The beauty of today’s search engines is their simplicity. Type a few keywords into an empty box, and see the 10 most relevant results. This week, Mozilla Labs expects to launch a similar interface for its Firefox Web browser. The new interface, called Ubiquity, lets users carry out all sorts of complex tasks simply by typing instructions, in the form of ordinary sentences, into a box in the browser.
For example, to e-mail a paragraph or picture from a Technology Review article to a friend using Ubiquity, simply select the text or image, press a keyboard shortcut to reveal an input box, and type “e-mail to Max.”
The idea, says Beard, is to make it easier to find and share information on the Web while avoiding cumbersome copy-and-paste instructions. Traditionally, if you want to e-mail a picture or a piece of text to a friend, look up a word in an online dictionary, or map an address, you have to follow a series of well-worn steps: copy the information, open a new browser tab or an external program, paste in the text, and run the program.
A common work-around is to use browser plug-ins–tiny programs that connect to other applications and can be added to the browser toolbar. For instance, StumbleUpon, a Web service that lets users bookmark and share interesting Web pages, offers a plug-in for Firefox so that new sites can be added or discovered with a single click. But adding multiple browser plug-ins takes up valuable screen space.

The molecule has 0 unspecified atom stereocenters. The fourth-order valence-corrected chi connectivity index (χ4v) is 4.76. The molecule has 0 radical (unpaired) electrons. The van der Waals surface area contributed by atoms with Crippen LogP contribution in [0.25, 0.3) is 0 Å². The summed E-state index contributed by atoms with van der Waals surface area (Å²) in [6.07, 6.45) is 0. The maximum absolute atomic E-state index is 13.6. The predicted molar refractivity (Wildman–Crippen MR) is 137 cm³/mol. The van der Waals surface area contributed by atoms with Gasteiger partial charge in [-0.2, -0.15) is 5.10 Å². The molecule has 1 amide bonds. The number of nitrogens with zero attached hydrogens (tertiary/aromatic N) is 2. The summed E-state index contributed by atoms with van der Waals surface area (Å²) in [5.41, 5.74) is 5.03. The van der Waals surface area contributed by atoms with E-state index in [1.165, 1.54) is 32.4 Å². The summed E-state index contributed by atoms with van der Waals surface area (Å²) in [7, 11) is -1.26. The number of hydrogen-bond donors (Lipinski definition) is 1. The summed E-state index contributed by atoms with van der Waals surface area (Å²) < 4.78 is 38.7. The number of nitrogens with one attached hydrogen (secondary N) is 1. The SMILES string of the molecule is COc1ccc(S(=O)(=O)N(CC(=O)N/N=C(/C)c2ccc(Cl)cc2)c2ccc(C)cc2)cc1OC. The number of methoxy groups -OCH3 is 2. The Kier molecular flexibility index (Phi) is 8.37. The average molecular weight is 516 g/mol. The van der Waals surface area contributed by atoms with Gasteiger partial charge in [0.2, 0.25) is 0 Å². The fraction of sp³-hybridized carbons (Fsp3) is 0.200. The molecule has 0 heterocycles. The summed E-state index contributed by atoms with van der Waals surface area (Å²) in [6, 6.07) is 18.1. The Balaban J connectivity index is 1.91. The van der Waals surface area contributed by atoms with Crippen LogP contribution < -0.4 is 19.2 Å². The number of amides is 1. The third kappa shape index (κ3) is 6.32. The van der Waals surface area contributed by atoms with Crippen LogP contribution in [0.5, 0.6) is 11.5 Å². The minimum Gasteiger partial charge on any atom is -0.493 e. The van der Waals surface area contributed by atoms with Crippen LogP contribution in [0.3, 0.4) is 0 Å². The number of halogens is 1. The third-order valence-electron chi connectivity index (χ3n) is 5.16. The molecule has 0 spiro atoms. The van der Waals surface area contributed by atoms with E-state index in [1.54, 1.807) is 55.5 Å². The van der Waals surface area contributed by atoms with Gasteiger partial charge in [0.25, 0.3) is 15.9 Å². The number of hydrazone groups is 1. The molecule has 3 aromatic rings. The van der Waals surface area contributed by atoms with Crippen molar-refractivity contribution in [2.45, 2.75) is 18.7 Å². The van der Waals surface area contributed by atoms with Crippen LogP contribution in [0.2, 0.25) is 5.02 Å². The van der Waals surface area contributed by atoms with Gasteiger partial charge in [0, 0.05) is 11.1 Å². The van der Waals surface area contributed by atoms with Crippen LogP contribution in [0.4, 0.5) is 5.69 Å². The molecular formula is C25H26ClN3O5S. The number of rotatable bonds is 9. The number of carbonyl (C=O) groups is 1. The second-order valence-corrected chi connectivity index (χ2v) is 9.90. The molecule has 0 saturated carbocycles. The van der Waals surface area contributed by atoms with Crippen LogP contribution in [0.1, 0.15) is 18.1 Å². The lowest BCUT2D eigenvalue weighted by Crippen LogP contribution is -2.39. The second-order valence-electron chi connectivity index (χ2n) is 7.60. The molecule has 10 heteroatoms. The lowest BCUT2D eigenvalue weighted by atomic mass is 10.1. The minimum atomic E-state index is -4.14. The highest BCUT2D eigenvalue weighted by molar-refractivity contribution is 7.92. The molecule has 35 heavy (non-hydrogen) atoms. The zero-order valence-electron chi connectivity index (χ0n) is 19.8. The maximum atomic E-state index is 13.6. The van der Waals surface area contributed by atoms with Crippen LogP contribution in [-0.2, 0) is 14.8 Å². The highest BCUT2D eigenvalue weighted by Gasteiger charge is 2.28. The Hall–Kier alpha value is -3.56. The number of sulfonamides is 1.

Ubiquity aims to eliminate both tiresome mouse movements and the need for multiple browser plug-ins.
The idea isn’t unique to Mozilla Labs. Researchers at MIT have published work on a similar interface, called Inky. Another project, called Yubnub, allows people to quickly perform different online operations, such as searching for stock quotes, images, or items on eBay using the same text field.
What distinguishes Ubiquity is that it’s being released as a Mozilla Labs project, which immediately makes both the program and its underlying code available to people eager to test the interface and contribute design and programming ideas to improve its functionality. Also, notes Mozilla’s Beard, Ubiquity is highly customizable. From the start, the interface will come with built-in instructions or “verbs,” such as “e-mail,” “Twitter,” and “Digg,” but Beard expects people to add many new ones.
The project is being released in an early form–version 0.1–so it’s not expected to work perfectly straightaway. Also, Beard doesn’t assume that it will change the way people interact with their browser overnight. “Most people in the world will continue to use mouse-based interfaces,” he says. But a language-based interface like Ubiquity could ultimately supplement the mouse, much as shortcut keys already do, he says.